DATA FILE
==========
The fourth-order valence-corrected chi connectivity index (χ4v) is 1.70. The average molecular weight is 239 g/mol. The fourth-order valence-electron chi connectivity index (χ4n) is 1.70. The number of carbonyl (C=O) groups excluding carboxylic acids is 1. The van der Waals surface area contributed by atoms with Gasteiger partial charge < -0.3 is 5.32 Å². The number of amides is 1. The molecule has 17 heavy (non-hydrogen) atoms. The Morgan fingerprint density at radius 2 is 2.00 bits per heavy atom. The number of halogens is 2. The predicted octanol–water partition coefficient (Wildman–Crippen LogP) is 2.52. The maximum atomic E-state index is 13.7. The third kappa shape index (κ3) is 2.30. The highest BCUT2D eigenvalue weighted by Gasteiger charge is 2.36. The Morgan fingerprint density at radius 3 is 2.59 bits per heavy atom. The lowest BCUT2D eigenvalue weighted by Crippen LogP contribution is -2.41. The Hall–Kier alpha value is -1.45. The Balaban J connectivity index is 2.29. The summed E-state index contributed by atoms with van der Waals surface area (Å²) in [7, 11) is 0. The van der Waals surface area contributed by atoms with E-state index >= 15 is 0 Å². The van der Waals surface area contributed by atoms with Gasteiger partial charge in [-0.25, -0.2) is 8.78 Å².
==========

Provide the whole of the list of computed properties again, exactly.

The fourth-order valence-corrected chi connectivity index (χ4v) is 1.70. The average molecular weight is 239 g/mol. The fourth-order valence-electron chi connectivity index (χ4n) is 1.70. The number of carbonyl (C=O) groups excluding carboxylic acids is 1. The van der Waals surface area contributed by atoms with Gasteiger partial charge < -0.3 is 5.32 Å². The number of amides is 1. The molecule has 17 heavy (non-hydrogen) atoms. The Morgan fingerprint density at radius 2 is 2.00 bits per heavy atom. The number of halogens is 2. The predicted octanol–water partition coefficient (Wildman–Crippen LogP) is 2.52. The maximum atomic E-state index is 13.7. The third kappa shape index (κ3) is 2.30. The highest BCUT2D eigenvalue weighted by Gasteiger charge is 2.36. The Morgan fingerprint density at radius 3 is 2.59 bits per heavy atom. The lowest BCUT2D eigenvalue weighted by Crippen LogP contribution is -2.41. The Hall–Kier alpha value is -1.45. The Balaban J connectivity index is 2.29. The summed E-state index contributed by atoms with van der Waals surface area (Å²) in [7, 11) is 0. The van der Waals surface area contributed by atoms with E-state index >= 15 is 0 Å². The van der Waals surface area contributed by atoms with Gasteiger partial charge in [-0.25, -0.2) is 8.78 Å².